Ireland, day five: Old Head Golf Links, simply spectacular

By Ron Bellamy | Golf, Ireland, Oregon Coast |

Amazing vistas, perfect weather, the course to ourselves: A Best Day Ever

KINSALE, CO. CORK, Ireland — There are a few days in golf that transcend all others, that are magical, for whatever reason. Sometimes it can be how well you played, sure. But it can also be with whom you played, or where you played, or the time of day, or the way the light was, and the weather.

On Sunday afternoon, I had one of those magical golf adventures, at Old Head Golf Links, at the very bottom tip of Ireland.

I’ve never played a course more beautiful, and this in the soft light of a perfect late afternoon.

Understand that the course itself is known to be stunning, beyond words. It is built on a promontory that juts two miles into the Atlantic Ocean, a lighthouse site for centuries, a site of historic (the Lusitania was sunk near here) and archeological significance.

There are nine holes, of the 18, hugging the cliffs on both sides of the promontory. It is a high-end resort course, with greens fees 230 Euros in high season, or $250 per person (though, for the record, Bandon Dunes costs as much as $310 per round at this time of year).

The par 4 fourth hole at Old Head Golf Links is called Razor's Edge.

The par 4 fourth hole at Old Head Golf Links is called Razor’s Edge.

It is a golf course on which virtually every hole has you seeing a photograph, or taking your breath way.

But you’d feel differently, perhaps, if you played it while it was raining sideways, the wind howling, the group in front of you taking five hours to play, the group behind you on your heels.

Sunday afternoon, we were the last foursome, teeing off at 4 p.m. There was no one in front of us. And in what has been a notoriously wet Irish summer, our run of good weather here escalated into the best day yet — sunny, warm, windless, shirt-sleeve weather.

On seemingly every hole, there was something to see — the ocean on one side, or the other; boats in the water; the ruins of an old lighthouse, or the presence of the current one; the Druid graveryard on No. 10. There’s more to see here than at Bandon Dunes, for example, and while those courses might rate better (and are more true links courses), if you make it to Ireland you have to see this one.

Looking back down the fifth fairway at Old Head Golf Links, with the third green beyond.

Looking back down the fifth fairway at Old Head Golf Links.

Tom Coyne, in his book “A Course Called Ireland” wrote this about Old Head, which was designed by a committee of sorts and opened in 1997:

“The miracle is that Old Head began when a few brothers from Kerry bought what was essentially an island at the end of Kinsale, spent years covering it with soil and fairway, and built a golf course on a piece of property you’d be afraid to traverse as a goat, let alone a golfer. … Looking at an aerial of Old Head, a giant rock draped with fairways and set against an endless blue Atlantic, it almost looked impossible — not to play, just to imagine. …

“I left the place once again convinced that Old Head of Kinsale was simply the most spectacular golf course in the world. Spectacular. Not the most classic, not the most historic, not the most challenging, not the best in Ireland, even … ”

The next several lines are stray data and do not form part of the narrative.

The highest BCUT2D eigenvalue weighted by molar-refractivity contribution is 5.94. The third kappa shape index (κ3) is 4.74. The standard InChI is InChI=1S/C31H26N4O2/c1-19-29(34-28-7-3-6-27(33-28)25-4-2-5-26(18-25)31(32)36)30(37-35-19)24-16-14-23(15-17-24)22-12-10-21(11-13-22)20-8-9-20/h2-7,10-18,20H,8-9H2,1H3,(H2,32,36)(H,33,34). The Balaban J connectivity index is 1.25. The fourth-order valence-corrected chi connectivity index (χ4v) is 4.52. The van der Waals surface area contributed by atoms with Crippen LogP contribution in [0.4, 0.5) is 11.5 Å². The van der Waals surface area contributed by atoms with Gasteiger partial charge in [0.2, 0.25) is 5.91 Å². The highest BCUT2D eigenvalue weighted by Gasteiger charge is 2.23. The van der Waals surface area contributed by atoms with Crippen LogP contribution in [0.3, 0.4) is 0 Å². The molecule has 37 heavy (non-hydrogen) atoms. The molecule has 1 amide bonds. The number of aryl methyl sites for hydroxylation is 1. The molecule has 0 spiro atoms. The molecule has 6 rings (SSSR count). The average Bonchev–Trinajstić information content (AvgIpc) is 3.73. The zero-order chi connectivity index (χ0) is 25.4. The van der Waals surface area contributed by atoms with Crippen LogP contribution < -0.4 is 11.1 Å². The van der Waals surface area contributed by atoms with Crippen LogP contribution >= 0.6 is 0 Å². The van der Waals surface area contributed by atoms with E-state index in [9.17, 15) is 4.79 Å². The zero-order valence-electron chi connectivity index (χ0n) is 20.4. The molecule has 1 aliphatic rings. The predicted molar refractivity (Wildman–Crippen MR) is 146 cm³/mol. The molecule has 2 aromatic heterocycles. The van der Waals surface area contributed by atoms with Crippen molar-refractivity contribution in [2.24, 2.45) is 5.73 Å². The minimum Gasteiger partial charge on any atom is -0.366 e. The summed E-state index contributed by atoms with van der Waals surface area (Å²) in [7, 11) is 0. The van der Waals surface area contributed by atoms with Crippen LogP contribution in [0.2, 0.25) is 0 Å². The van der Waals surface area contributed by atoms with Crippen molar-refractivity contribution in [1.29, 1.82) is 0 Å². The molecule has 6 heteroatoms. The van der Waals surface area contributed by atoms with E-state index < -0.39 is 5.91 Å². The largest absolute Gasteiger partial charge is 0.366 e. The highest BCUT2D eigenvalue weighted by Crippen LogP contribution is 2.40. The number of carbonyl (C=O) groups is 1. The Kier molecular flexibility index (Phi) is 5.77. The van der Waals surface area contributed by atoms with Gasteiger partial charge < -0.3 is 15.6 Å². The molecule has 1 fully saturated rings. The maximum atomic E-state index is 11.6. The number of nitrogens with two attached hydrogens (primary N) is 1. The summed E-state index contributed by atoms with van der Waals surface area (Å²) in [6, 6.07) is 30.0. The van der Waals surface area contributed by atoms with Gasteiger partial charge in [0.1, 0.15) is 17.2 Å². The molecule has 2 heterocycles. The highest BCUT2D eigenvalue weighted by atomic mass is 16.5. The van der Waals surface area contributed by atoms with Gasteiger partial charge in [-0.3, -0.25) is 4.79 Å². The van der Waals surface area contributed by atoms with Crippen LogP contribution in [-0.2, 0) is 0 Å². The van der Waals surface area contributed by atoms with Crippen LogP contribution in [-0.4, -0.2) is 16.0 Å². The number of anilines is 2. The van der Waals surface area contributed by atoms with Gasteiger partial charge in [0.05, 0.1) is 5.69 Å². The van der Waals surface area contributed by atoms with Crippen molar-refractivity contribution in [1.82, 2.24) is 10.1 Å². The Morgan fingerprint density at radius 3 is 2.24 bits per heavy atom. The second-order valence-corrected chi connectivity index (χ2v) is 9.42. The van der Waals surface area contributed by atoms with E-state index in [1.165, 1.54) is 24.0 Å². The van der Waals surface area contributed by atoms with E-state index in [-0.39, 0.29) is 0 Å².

The par 3 No. 11 hole at Old Head Golf Links.

The par 3 No. 11 hole at Old Head Golf Links.

Thanks to the courtesy of Tourism Ireland, represented by Bernard McMullan, I played Old Head on Sunday with three Northwest journalists from the Seattle area — Blaine Newnham, the former sports editor and columnist of the Eugene Register-Guard and the longtime columnist for the Seattle Times and author of  “America’s St. Andrews” about U.S. Open site Chambers Bay; Tom Cade, senior director of communications for the Pacific Northwest Golf Association and editor of Pacific Northwest Golfer Magazine, who plays to a 2 handicap, and Rob Perry, of Bellevue, Wash., a professional photographer of all things golf, who plays to a 3.6.

No. 12 at Old Head; the fairway is over the rise, and the green is tucked above the edge of the rocky cliff.

No. 12 at Old Head; the fairway is over the rise, and the green is tucked above the edge of the rocky cliff.

So special was the weather, and the late afternoon light, that Perry abandoned his clubs after nine holes to focus on taking photographs, the scenery that spectacular, the day that perfect.

The second hole is a dogleg par 4 out to the cliff overlooking the water. The third hole finishes over the ocean, and the fourth runs along it, and is called Razor’s Edge.

The par-3 13th hole at Old Head Golf Links.

The par-3 13th hole at Old Head Golf Links.

And so it went. No. 12 is an incredible par 5, especially from the blue or white tees (as a 19-handicapper, I played the next set forward, the yellows) — it runs on a narrow spit of land, so you see ocean on both sides, and the hole narrows as it gets to the green. No. 13, which follows, is a par 3 that hugs the cliff coming back; No. 17 is rated one of the top 500 holes of golf, a par 5 with a deceptively small landing area off the tee and a green set in a corner overlooking the rocks and ocean below.

On this perfect day, Cade shot a 10-over 82. Newnham had three pars on the back nine en route to another match play victory and is now up 4-1 for the Guinness in the daily battle of former Register-Guard sports columnists. I lost six golf balls and found none (updated totals, 21 lost, 12 found) but still managed a birdie (on the par 5 No. 6 hole) and a par and a 98.

It was a score that, given the perfect weather, should have been better. But the whole amazing experience is what I’ll remember most, and I felt incredibly, incredibly lucky to have shared it.

On top of the world at No. 12 on a fantastic, amazing day at Old Head Golf Links.

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